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Eat your Way to Better Eye Health

By healthwriter

Although you probably take your vision for granted, it is essential you take good care of your eyes. This doesn't just mean attending an annual sight check, but taking other steps to protect your eyes. For instance, not smoking, using sunglasses to guard against UV rays and wearing safety glasses will all help to safeguard your sight.

However, you should also choose plenty of foods rich nutrients known to benefit your vision. Omega-3 fats, lutein, vitamin C and E, and zinc all play a role in promoting good eye health, but which foods are the best sources of these nutrients?

Fish, nuts and seeds for omega-3

Oily fish, such as salmon, sardines, mackerel and herring, provide good amounts of omega-3 fatty acids. Not only are omega-3s important for an infant's developing vision, but they may also protect against macular degeneration, which leads to central vision loss.

If you don't eat fish, walnuts and flaxseeds are another useful source of omega-3s. Besides snacking on walnuts, try adding them to cereal, natural yogurt and salad. You will need to use ground flaxseeds to make the omega-3 oils available to your body, though you can easily add the ground seeds to yogurt, smoothies and soup.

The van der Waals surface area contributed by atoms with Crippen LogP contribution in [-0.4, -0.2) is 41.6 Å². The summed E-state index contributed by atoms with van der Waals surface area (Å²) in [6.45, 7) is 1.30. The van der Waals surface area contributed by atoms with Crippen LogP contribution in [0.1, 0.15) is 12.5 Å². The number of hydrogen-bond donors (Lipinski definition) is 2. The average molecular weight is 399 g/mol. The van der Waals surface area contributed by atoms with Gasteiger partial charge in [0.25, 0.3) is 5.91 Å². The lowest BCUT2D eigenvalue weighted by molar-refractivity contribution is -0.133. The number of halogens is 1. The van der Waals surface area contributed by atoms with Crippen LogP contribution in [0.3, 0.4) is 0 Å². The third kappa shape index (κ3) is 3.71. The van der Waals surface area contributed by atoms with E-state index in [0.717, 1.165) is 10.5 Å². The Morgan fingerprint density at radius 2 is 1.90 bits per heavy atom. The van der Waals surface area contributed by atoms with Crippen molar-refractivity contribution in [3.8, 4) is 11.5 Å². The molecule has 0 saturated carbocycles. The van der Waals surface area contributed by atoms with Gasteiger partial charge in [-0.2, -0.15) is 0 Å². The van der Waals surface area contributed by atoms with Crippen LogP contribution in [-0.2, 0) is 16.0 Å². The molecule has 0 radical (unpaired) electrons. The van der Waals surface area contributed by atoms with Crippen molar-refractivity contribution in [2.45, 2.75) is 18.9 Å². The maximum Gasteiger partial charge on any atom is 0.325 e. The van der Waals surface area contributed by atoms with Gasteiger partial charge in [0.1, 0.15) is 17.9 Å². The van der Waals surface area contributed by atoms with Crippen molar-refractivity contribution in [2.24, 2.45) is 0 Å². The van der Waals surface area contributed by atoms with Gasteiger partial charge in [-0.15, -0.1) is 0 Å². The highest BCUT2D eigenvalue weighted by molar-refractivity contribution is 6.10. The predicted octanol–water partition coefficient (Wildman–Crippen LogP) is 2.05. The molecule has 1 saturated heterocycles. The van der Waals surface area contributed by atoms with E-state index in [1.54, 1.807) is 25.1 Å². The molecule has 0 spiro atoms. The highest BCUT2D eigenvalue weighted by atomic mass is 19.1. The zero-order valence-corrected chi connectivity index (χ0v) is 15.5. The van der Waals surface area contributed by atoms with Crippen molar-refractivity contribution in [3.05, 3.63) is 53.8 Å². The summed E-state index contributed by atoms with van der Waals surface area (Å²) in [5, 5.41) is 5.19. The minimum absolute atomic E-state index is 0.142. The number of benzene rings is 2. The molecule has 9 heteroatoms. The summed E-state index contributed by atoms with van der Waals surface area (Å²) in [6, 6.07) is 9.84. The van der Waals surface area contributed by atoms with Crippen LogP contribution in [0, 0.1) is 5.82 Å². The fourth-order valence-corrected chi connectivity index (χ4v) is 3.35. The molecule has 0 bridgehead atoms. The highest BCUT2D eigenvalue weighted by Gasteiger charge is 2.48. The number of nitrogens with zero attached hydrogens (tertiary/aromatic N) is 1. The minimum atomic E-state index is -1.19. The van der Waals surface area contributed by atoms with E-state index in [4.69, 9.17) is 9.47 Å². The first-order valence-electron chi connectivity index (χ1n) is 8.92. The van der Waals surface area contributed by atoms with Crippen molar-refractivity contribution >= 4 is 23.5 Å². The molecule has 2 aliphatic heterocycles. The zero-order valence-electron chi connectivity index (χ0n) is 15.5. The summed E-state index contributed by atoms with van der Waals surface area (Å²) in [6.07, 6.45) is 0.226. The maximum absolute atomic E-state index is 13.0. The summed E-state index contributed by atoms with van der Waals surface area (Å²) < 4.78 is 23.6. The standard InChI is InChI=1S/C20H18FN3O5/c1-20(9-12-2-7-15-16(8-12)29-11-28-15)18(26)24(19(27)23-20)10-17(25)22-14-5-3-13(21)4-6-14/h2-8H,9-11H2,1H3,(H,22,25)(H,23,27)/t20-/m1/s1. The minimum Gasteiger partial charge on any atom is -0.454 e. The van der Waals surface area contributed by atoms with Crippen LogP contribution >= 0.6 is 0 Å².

Think green, orange and yellow for lutein

Broccoli, spinach, orange peppers, butternut squash, oranges, sweetcorn and kiwi fruit are among the vegetables and fruits that provide most lutein. The antioxidant activity of lutein helps to protect your eyes from high-energy rays and may reduce your risk of developing cataracts as you age.

As lutein is a fat-soluble vitamin, drizzle vegetables and salad with a little olive oil to help your body absorb lutein.

Look beyond citrus for vitamin C

Although it is true that citrus fruits offer lots of vitamin C, there are plenty of other options for getting a good intake of this antioxidant vitamin. Berries, kiwi fruit, guavas, papayas, tomatoes, bell peppers, broccoli, green leafy vegetables, green peas and green beans are also a great bet for vitamin C. Like lutein, vitamin C protects your eyes from damaging free radicals.

Choose nuts and seeds for vitamin E

Vitamin E is another antioxidant vitamin that may guard against macular degeneration. Almonds, sunflower seeds, hazelnuts and peanuts are some of the best sources of vitamin E. If you like avocados, they are an alternative option for this antioxidant.

Protein rich foods are best for zinc

Getting enough dietary zinc may help with your night vision. Research also shows that when zinc is taken alongside antioxidant supplements, your risk of macular degeneration is greatly reduced.

Meat, fish, eggs and dairy produce are all rich in zinc. However, if you follow a vegetarian diet, pulses, nuts, seeds and whole grains also offer zinc in useful amounts.


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